The SBCN has been identified as one of the serious pests of economic importance on Chinese cabbage production in Korea (Lee et al., 2013). Reports indicate increasing dissemination and infestation rates within the highland Chinese cabbage growing areas of Gangwon-do province (from 11.2 ha in 2011 to 70 ha in 2015) (Kwon et al., 2016). However, a race of cyst nematode with close morphological resemblance to H. trifolii was recently isolated from the same Chinese cabbage fields manifesting symptoms of damage similar to H. schachtii. Chinese cabbage, Brassica rapa chinensis L. (Bae-chu) is a highly valued economic crop and the leading vegetable in both production and consumption in Korea (Chang et al., 2008; Kim et al., 2014). Thus, pest and disease management is very crucial, and efforts to combat cyst nematodes are underway (Kim et al., 2016). However, correct species identification of plant parasitic nematodes is a vital milestone preceding successful nematode control and management strategies. Therefore, this study aimed at providing a detailed morphological, morphometric and molecular description of the newly intercepted H. trifolii population in Korea and review characteristics conceivably essential in distinguishing the two nematode species.

Materials and Methods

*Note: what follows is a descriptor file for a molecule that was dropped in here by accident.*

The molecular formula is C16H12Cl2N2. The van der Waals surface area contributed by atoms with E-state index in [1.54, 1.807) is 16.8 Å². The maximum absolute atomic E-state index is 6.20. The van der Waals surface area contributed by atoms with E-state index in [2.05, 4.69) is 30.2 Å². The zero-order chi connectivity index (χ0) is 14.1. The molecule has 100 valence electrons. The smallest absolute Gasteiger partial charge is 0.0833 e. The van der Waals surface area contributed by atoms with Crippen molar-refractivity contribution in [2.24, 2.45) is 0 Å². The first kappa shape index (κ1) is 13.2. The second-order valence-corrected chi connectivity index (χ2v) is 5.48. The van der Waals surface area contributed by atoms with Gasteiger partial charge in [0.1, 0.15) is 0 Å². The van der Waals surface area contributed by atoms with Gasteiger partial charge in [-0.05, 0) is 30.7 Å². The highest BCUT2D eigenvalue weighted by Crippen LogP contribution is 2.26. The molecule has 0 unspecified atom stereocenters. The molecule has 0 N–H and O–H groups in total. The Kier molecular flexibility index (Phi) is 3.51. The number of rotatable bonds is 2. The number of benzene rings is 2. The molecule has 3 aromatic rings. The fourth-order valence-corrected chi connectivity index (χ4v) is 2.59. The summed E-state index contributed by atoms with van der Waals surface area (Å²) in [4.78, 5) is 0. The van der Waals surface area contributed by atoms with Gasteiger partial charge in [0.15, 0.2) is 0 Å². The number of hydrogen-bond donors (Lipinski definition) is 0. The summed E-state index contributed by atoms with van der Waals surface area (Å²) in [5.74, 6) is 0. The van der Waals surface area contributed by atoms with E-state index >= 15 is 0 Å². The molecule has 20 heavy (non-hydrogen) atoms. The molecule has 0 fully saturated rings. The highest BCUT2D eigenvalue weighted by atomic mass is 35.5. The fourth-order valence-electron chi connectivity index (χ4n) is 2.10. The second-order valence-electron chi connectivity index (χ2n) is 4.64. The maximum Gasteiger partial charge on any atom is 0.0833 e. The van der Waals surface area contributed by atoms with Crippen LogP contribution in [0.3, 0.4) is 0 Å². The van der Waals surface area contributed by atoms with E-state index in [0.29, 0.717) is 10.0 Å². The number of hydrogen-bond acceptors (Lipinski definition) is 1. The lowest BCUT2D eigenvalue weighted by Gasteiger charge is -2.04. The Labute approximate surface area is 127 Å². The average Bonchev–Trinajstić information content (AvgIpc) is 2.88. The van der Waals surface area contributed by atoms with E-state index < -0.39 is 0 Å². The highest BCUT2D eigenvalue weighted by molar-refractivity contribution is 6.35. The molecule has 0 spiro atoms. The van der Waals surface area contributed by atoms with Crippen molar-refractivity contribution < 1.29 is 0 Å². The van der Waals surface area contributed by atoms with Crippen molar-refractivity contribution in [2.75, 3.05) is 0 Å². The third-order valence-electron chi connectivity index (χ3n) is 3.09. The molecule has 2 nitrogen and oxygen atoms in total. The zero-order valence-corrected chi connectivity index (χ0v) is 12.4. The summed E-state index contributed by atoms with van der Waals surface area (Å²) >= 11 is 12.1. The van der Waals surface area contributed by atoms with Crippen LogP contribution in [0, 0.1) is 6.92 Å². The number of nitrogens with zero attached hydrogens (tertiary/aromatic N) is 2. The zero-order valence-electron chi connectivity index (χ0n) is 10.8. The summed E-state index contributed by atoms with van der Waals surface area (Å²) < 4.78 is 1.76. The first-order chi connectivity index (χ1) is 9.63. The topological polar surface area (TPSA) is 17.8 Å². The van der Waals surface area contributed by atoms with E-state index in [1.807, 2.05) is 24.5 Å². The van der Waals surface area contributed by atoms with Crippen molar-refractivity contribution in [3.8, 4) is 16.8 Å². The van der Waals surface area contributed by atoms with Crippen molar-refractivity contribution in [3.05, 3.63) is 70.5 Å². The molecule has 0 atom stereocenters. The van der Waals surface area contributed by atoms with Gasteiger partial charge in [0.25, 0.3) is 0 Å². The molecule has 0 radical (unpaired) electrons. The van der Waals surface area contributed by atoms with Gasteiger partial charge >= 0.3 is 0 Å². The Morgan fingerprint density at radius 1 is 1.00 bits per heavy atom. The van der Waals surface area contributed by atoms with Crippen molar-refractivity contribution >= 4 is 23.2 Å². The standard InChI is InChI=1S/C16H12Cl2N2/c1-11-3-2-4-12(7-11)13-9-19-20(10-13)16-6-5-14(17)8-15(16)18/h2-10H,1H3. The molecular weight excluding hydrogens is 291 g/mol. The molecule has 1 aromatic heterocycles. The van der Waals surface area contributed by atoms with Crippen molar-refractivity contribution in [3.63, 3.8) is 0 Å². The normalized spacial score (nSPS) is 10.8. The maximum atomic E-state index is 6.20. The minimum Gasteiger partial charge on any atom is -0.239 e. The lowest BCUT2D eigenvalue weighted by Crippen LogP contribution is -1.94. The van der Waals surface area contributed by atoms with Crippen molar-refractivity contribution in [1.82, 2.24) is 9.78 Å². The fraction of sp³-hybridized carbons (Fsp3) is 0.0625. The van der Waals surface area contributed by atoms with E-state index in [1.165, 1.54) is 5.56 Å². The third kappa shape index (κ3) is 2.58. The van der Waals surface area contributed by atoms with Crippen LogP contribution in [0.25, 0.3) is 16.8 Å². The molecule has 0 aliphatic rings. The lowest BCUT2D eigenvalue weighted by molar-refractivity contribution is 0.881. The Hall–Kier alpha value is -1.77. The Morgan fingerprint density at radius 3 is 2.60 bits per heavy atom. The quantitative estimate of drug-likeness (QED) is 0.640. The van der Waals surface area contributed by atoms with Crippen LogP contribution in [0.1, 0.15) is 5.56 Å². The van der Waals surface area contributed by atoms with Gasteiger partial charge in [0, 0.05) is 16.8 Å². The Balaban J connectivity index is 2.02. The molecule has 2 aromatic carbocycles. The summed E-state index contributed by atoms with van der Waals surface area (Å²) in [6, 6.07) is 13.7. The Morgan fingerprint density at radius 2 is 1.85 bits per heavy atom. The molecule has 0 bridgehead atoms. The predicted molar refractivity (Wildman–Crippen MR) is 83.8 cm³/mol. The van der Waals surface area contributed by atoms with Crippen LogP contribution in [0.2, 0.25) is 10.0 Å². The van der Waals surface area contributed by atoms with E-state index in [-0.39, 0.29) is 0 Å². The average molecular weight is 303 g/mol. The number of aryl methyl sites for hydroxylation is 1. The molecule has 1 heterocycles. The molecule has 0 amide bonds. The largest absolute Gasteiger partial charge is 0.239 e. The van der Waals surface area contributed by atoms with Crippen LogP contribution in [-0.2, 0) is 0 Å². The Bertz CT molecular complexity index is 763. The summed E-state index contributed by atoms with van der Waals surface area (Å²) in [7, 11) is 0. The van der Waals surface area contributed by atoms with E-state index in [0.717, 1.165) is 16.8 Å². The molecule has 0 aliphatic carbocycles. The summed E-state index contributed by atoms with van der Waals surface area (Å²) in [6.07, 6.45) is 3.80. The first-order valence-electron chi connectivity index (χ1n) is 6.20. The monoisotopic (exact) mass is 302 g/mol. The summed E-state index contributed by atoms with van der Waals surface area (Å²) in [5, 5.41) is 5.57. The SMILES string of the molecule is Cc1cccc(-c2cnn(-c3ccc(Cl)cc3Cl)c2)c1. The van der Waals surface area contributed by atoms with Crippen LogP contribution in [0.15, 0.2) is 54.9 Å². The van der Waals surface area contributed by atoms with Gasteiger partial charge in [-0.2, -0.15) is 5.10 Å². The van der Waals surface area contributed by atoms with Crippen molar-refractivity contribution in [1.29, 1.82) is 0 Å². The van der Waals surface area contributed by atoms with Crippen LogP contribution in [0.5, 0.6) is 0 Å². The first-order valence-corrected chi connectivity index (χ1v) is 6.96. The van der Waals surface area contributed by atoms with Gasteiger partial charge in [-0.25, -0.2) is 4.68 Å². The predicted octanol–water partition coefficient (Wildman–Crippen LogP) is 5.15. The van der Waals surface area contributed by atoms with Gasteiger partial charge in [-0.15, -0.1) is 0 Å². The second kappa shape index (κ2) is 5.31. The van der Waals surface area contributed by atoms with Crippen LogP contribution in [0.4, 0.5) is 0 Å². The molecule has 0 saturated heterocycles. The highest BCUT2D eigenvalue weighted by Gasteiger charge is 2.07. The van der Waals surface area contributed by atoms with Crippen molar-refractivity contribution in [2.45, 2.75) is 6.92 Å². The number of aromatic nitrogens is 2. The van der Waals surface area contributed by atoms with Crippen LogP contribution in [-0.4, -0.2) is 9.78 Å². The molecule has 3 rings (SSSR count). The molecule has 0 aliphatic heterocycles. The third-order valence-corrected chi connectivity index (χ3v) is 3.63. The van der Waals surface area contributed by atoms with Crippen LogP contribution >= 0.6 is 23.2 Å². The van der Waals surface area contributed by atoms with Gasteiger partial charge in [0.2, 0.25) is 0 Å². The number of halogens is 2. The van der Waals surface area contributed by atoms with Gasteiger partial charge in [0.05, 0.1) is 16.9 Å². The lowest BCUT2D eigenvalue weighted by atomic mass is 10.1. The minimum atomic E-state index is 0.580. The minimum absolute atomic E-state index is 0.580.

Cyst nematode populations

Samples of H. trifolii (YS503) and H. schachtii (GC147) populations were taken from Jeongseon cabbage fields (Table 1), as part of a survey to determine the dispersal rate of cyst nematodes in the infested cabbage fields based on field symptoms of stunted growth, yellowing and wilting of Chinese cabbage plants. YS503 and GC147 were subsequently cultured and maintained as monoxenic cultures on Chinese cabbage in pots at National Academy of Agricultural Science laboratories, Wanju, Korea. Mixed populations (TB372) were sampled from Chinese cabbage fields of Taebaek. Cysts were extracted from infested field soil samples and Chinese cabbage roots using modified Cobb’s decanting and sieving method (EPPO, 2013). Cysts were recovered from a 250 μm sieve and filtered through Whatman® 150 mm filter paper (GE Healthcare Life Sciences, Marlborough, USA) before handpicking using fine forceps under a stereomicroscope Nikon SMZ 1000 (Nikon, Tokyo, Japan). Infective second stage juveniles (J2s) were extracted from the soil using a modified Baermann funnel method (EPPO, 2013).

Morphological identification